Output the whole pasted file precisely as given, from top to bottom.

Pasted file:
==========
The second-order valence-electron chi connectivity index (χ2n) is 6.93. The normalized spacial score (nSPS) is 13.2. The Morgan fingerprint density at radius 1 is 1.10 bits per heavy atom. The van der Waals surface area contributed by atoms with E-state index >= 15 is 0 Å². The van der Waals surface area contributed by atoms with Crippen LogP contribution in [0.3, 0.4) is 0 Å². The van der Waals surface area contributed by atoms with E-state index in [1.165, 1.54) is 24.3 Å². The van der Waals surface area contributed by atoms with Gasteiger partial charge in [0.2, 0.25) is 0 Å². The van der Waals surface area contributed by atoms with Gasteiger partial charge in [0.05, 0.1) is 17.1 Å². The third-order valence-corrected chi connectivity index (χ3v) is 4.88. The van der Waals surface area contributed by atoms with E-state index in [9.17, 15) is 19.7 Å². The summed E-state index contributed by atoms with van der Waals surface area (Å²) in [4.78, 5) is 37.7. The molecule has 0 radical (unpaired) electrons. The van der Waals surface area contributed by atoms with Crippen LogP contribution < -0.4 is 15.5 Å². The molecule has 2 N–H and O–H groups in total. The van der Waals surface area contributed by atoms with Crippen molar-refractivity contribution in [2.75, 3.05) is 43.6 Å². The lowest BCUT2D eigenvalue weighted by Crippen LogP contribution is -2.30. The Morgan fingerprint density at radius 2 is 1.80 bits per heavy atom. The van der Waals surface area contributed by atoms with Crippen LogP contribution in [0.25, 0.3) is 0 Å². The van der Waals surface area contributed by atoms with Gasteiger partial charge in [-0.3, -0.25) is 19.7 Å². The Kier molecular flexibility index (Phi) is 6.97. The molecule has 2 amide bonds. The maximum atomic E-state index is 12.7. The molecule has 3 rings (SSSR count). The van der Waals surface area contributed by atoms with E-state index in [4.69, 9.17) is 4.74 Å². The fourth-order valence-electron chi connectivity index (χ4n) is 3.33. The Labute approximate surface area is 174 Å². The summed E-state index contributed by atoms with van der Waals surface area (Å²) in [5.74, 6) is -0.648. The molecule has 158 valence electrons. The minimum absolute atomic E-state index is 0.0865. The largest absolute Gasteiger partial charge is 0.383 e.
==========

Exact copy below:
The second-order valence-electron chi connectivity index (χ2n) is 6.93. The normalized spacial score (nSPS) is 13.2. The Morgan fingerprint density at radius 1 is 1.10 bits per heavy atom. The van der Waals surface area contributed by atoms with E-state index >= 15 is 0 Å². The van der Waals surface area contributed by atoms with Crippen LogP contribution in [0.3, 0.4) is 0 Å². The van der Waals surface area contributed by atoms with E-state index in [1.165, 1.54) is 24.3 Å². The van der Waals surface area contributed by atoms with Gasteiger partial charge in [0.2, 0.25) is 0 Å². The van der Waals surface area contributed by atoms with Gasteiger partial charge in [0.05, 0.1) is 17.1 Å². The third-order valence-corrected chi connectivity index (χ3v) is 4.88. The van der Waals surface area contributed by atoms with E-state index in [9.17, 15) is 19.7 Å². The summed E-state index contributed by atoms with van der Waals surface area (Å²) in [4.78, 5) is 37.7. The molecule has 0 radical (unpaired) electrons. The van der Waals surface area contributed by atoms with Crippen LogP contribution < -0.4 is 15.5 Å². The molecule has 2 N–H and O–H groups in total. The van der Waals surface area contributed by atoms with Crippen molar-refractivity contribution in [2.75, 3.05) is 43.6 Å². The lowest BCUT2D eigenvalue weighted by Crippen LogP contribution is -2.30. The Morgan fingerprint density at radius 2 is 1.80 bits per heavy atom. The van der Waals surface area contributed by atoms with Crippen LogP contribution in [0.25, 0.3) is 0 Å². The van der Waals surface area contributed by atoms with Gasteiger partial charge in [-0.3, -0.25) is 19.7 Å². The Kier molecular flexibility index (Phi) is 6.97. The molecule has 2 amide bonds. The maximum atomic E-state index is 12.7. The molecule has 3 rings (SSSR count). The van der Waals surface area contributed by atoms with E-state index in [4.69, 9.17) is 4.74 Å². The fourth-order valence-electron chi connectivity index (χ4n) is 3.33. The Labute approximate surface area is 174 Å². The summed E-state index contributed by atoms with van der Waals surface area (Å²) in [5.74, 6) is -0.648. The molecule has 158 valence electrons. The minimum absolute atomic E-state index is 0.0865. The largest absolute Gasteiger partial charge is 0.383 e.